New York Has Not Assessed the Needs of Problem Gamblers in Over a Decade

New York Has Not Assessed the Needs of Problem Gamblers in Over a Decade

Most researchers estimate that over 50 million American adults gamble every year. While most people who gamble in the United States can win (or lose) money without creating trouble for themselves, that is not the case for everyone. Research shows that problem gamblers number between one and two percent of the population.

Each state where gambling is legalized have programs to treat problem gamblers within their state. In fact, most states where gambling is legal have laws that take a percentage of gambling revenue and funnel it into programs for problem gamblers. In New York, however, no one is sure how many problem gamblers there are, and what programs they need. The state comptroller’s office wants to change that.

Gambling in New York

New York currently has 25 casinos in the state. Of these casinos, about half of the casinos are Indian casinos, and the other half is either racinos tied to racetracks or traditional casinos. The state earns hundreds of millions of dollars in revenue each year. In addition to the casinos, New York also has a lottery, both in state and multistate. Bingo parlors for charity are also allowed to operate in New York. Sports gambling, which is legal in neighboring New Jersey, is not legal in New York.

The State Comptroller’s Report

The state comptroller’s report has stated that the New York Office of Alcoholism and Substance Abuse has not assessed services for gambling addiction since 2006. The office oversees research and programs into gambling and addictive behavior.

The comptroller expressed dismay about the number of years that have gone by since the state has assessed the needs of problem gamblers. For example, four new commercial casinos have opened up around the state since the needs of problem gamblers were assessed. While most of the casinos were located in Northern New York, one of the casinos is close to New York City. This means that casinos in New York need to be prepared to help problem gamblers. State programs will also need to change for problem gamblers.

In addition, the Comptroller noted that while the New York Legislature has not approved sports gambling, the state needed to prepare itself, because it will be coming in the future.

What the Comptroller Recommended

State controller Thomas DiNapoliThe comptroller had several recommendations for the state. First, the state needs to undertake a comprehensive study of the needs of problem gamblers in New York. Not only does the state need to be involved, but also so do the casinos. Casinos in other areas of the United States have been able to express concerns about problem gamblers, and help to arrange programs to help problem gamblers to stay away.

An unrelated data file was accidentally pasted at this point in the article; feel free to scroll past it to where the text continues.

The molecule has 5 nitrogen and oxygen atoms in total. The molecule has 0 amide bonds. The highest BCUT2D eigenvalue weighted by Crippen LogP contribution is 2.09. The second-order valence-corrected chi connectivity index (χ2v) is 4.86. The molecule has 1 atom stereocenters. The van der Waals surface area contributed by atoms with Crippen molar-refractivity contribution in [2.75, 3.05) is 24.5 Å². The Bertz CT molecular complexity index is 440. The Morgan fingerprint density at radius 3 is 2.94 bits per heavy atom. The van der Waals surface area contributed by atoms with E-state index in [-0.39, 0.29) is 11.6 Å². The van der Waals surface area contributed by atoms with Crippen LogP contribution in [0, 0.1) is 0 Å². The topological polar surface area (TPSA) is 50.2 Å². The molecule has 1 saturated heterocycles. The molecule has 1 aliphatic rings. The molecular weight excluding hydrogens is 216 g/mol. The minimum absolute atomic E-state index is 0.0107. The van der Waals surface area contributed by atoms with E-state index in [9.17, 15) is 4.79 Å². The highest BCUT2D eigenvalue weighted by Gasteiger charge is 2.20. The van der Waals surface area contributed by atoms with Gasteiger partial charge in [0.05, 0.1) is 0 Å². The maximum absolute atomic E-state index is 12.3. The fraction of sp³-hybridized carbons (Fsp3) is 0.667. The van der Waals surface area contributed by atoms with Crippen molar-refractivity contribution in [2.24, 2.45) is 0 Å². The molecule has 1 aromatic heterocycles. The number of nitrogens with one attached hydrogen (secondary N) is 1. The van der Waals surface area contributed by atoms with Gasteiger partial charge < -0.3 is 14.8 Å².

In addition, the comptroller’s office recommended that casinos and addiction services work towards establishing a self-exclusion ban from casinos that could be enforced. Many states have self-exclusion bans. In these states, problem gamblers can register to be automatically banned from casinos. If a banned person tries to enter the casino, he or she will be turned away.

The comptroller’s office noted there are 20 outpatient programs and 13 private programs throughout the state to target gambling. However, 40 of 62 counties in New York do not have any programs. In some areas with no programs, gamblers would have to travel a great distance to get help. Some of the counties without a treatment program have gambling facilities, such as a casino or a racetrack.

For some gamblers, the office suggested that the state may want to work with practitioners in the area to create private programs counselors and therapists can use. These programs would be available to the problem gambler where they live, so they do not have to travel hours to get the help they need.

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Jean Carter is from Oakland, California and studied jewelry design at the Fashion Institute of Design and Merchandising in San Francisco, California. After graduation, and pining for a warmer climate, Jean relocated to the Tule Springs suburb of Las Vegas, where she owns and operates her own online jewelry boutique incorporating traditional native American styles with her own unique designs. A true fan of the sophistication and glamor of Las Vegas casino life, Jean is also a freelance blogger specializing in all things suave and fashionable surrounding the casino lifestyle.